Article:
[00:31:31] Ryan: Woohoo. 50,000 downloads. I mean, Katie, what that tells me is that when the university community, when the Penn State community gets behind something, look out. There's no stopping us. And on one hand, we've had 20 episodes here in the can, as they say in the business, but in many ways, it feels like we're just getting started. And quite frankly, as difficult as it may be to book your 21st guest, I can assure you it's a lot easier than booking your first guest. And so now we have this tremendous snowball of momentum behind us. And so when we go to people and approach real founders and leaders of tremendous businesses and enterprise and industry, we have the credentials behind us. And quite frankly, we wouldn't have that if it wasn't for the tremendous support of the Penn State community and friends of the Penn State community.
[00:32:22] Sean: Well, Ryan actually makes me think of something you said in a session earlier about how success begets success. Right?
[00:32:27] Ryan: Absolutely. And success compounds. And I didn't learn that early on in life, but once I figured that out, I was really hooked.
[00:32:34] Sean: So what has been the most exciting part of this whole endeavor for you three?
[00:32:39] Ryan: Wow.
[00:32:41] James Delattre: So many amazing stories. I find myself after every episode kind of reflecting on my journey, what more I could do, missed opportunities I had where others were able to capitalize on those opportunities. Yeah, I think it's just a wonderful stream of learnings around leadership and keys to success.
And I tune in immediately as they're coming out. Katie doesn't let me preview. She makes me wait like everyone else.
But it's really enriching. And it makes clear just how amazing Penn Staters are. I think we are probably, in many ways, too humble of an alumni group. And after you hear story after story, it's just amazing what Penn Staters are doing in this world and the impact they're having.
[00:33:34] Sean: Yeah.
[00:33:34] Katie DeFiore: I would say one of my favorite parts of the podcast is the part that we do at the end of every episode. We have a current Penn State student on every episode to ask the alumni entrepreneur a few questions of their own. And I just love that segment so much because what happens with that is usually a really meaningful connection is formed between that current student and the alumni. And those have turned into several of them have turned into long lasting mentorships. And I really think it embodies. What? Invent Penn State? And Penn State is all about making those really meaningful connections and helping one another succeed. So I'm really proud to have played a part in creating that opportunity for those students.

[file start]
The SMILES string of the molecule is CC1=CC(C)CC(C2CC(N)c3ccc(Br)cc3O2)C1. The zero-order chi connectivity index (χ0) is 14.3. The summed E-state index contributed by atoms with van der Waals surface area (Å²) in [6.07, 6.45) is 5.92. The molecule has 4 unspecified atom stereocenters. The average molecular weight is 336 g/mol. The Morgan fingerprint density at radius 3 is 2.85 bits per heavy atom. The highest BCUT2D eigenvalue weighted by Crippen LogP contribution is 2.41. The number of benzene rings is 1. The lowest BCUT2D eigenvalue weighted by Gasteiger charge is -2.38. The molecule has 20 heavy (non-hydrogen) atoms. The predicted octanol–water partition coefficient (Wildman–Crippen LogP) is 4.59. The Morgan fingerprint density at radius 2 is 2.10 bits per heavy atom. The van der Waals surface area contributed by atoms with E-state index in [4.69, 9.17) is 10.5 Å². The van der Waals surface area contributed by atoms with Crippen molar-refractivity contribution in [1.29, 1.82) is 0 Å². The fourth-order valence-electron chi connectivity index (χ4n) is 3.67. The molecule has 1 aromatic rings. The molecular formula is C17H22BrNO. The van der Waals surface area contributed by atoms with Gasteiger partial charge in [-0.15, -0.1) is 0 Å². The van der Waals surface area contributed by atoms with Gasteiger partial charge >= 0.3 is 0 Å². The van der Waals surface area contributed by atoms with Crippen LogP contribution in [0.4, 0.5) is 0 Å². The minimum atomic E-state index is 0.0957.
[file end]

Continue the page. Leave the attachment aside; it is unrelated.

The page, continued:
[00:34:17] Sean: That's awesome. And so, Ryan, speaking of, we hit the 20 mark. There's always this, how can we fit in? You have a Super Bowl winner on your show like we have humble brag. Then you try and time that around the Super Bowl. Right. So how does the role of timing when you interview and release these episodes play into both the promotion side but also the growth cycle and the evolution of the business for those founders?
[00:34:41] Ryan: I appreciate you asking that.
The short answer is we have a lot more work to do on this. And I think it actually might be a thesis topic for somebody one day to sort of analyze the dare to disrupt podcast and the role of the founders, which is not really to say anything about our importance to them. But more along the lines of if you capture the right founder or entrepreneur or dare disruptor, what you're really capturing is that momentary lightning in the was our I'm looking at Katie because it was our second podcast interview. We were just getting off the ground and we had secured Mo Benday, the founder of Carrot, as one of our podcast guests, who another David Shapiro plug. He was in my honors econ class with David Shapiro as well. So I had fond memories of Mo and the interview was scheduled for early October. And all of a sudden we get a message from his assistant asking if we can delay the interview until mid October. And we were already under the gun to get the next episode released. We were super stressed. We're still trying to figure out all the mechanics, but obviously we're always at the will of our guests. And so of course, we acquiesced. Well, sure enough, literally the day before we interview, which ended up being two weeks before the interview was released, carrot announces that they are the latest company to become a unicorn founder. And so for those of our listeners who don't know, unicorn founder is like Nirvana for any entrepreneur, which basically technically means they achieved a market valuation of a billion dollars. And so on the one hand, we were really struggling ahead of Moe's delay of the release. On the other hand, once we found out that the reason why he held it up was to be able to announce that they're a unicorn founder and for that to be our second guest, it was just extraordinary. And they've continued to go on to do amazing things like having Serena Williams come in as a partner and investor in their business. And you'd think that that would be just a one time occurrence. But most recently, we had Doug Wilbur on of Denim Social earlier in August and that interview was recorded or released on August eigth. And a mere two weeks later, on August 30, doug's company, Denim Social, announces they're merging, which again is another great achievement in the eyes of an entrepreneur. And Doug had a really heartfelt, thoughtful post about that. So it just speaks to this idea that I don't think Katie and I as amazing as Katie is. I don't think we deserve credit for necessarily timing the release of our podcasts. But when you're talking to the right people, great things happen.